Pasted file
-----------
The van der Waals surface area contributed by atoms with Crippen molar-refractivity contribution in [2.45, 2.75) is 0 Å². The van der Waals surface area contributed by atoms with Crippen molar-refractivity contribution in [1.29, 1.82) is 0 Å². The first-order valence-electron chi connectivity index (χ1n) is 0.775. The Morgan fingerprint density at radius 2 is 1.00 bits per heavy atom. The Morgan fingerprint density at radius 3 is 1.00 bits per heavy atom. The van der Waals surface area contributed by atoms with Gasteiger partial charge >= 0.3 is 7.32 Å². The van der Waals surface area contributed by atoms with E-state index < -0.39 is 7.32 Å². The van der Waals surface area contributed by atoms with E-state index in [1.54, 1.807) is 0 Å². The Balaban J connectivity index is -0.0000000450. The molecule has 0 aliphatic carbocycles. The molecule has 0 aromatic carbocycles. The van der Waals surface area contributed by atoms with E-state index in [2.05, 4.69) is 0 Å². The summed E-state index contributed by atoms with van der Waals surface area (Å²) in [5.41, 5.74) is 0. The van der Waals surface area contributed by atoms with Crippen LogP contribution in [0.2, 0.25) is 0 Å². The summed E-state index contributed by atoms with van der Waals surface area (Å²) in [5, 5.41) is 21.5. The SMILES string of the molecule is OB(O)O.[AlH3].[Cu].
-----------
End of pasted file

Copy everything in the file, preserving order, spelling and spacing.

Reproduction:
The van der Waals surface area contributed by atoms with Crippen molar-refractivity contribution in [2.45, 2.75) is 0 Å². The van der Waals surface area contributed by atoms with Crippen molar-refractivity contribution in [1.29, 1.82) is 0 Å². The first-order valence-electron chi connectivity index (χ1n) is 0.775. The Morgan fingerprint density at radius 2 is 1.00 bits per heavy atom. The Morgan fingerprint density at radius 3 is 1.00 bits per heavy atom. The van der Waals surface area contributed by atoms with Gasteiger partial charge >= 0.3 is 7.32 Å². The van der Waals surface area contributed by atoms with E-state index < -0.39 is 7.32 Å². The van der Waals surface area contributed by atoms with E-state index in [1.54, 1.807) is 0 Å². The Balaban J connectivity index is -0.0000000450. The molecule has 0 aliphatic carbocycles. The molecule has 0 aromatic carbocycles. The van der Waals surface area contributed by atoms with E-state index in [2.05, 4.69) is 0 Å². The summed E-state index contributed by atoms with van der Waals surface area (Å²) in [5.41, 5.74) is 0. The van der Waals surface area contributed by atoms with Crippen LogP contribution in [0.2, 0.25) is 0 Å². The summed E-state index contributed by atoms with van der Waals surface area (Å²) in [5, 5.41) is 21.5. The SMILES string of the molecule is OB(O)O.[AlH3].[Cu].